It’s Monday. I’m home from BlogHer. I miss San Francisco. I listened to fascinating stories. I talked too much. I lost my voice. I didn’t sleep there. I slept here until 10 this morning. I am not back on central standard time. I did upload some images. Here is one, taken in Union Square.
And, I’m in a mild state of shock.
On Saturday, I made it into the AdAge150, coming in at 467.
And on Sunday, I came in at number 32 on a world’s top 50 PR blog list.
This is all well and good and I am pleased as punch, if only to prove that what the heck? I guess I do know what I’m doing. . . and yet, I silently wonder:
Am I good enough?
Who am I to be at the top?
What do these rankings really mean?
And, in the end, what does it matter?
Today what matters is that my clients get the attention they deserve, my family gets some kind of attention from me – at least a hug or kiss or two, the bird feeder is on full, the cat can find her catnip cigar and I’m on time for the finance committee meeting at church tonight.
You betcha, I’ll list these rankings. But, I won’t pose as a world-ranked PR guru. Because, really I’m not- yet, anyway.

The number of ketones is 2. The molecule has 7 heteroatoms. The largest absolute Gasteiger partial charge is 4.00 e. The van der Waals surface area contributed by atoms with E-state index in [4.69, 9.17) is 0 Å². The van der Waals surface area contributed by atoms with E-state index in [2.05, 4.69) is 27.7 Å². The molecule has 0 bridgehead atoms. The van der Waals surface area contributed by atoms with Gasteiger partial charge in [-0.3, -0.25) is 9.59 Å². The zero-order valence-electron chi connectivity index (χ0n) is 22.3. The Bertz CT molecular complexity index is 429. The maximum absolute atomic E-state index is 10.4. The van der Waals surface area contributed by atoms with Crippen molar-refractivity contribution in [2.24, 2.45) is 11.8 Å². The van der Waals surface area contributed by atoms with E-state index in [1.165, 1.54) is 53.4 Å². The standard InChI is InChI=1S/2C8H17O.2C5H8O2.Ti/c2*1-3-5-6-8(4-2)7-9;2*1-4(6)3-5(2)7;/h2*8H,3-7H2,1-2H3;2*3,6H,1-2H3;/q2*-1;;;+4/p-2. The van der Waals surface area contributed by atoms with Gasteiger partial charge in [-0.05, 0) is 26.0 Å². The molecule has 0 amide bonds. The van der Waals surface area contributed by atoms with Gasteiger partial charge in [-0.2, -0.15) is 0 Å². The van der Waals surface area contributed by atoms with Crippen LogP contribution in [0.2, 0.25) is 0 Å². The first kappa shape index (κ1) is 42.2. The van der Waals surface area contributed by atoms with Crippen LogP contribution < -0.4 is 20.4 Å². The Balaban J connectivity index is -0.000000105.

I am a person who helps people tell their stories.
One of my most gratifying moments came near the end of BlogHer. Someone found me and asked me to help a young woman conquer her public speaking fears. Although she was comfortable speaking to thousands from a stage as protestor, she was petrified of talking about business to a small group of supportive local business owners. Security stopped by to ask us to leave – twice. The party was almost over. But our conversation was too important to end our discussion.
Being comfortable delivering your message to the intended audience is a huge roadblock: I hope I helped her move it and I hope that everyone who stops by here is somehow inspired to be who they want to be and then talk about who you are to the people who want or need to listen.
And, I really, really want to congratulate all the other PR bloggers on all the lists for being the brightest PR beacons that burn through the fog.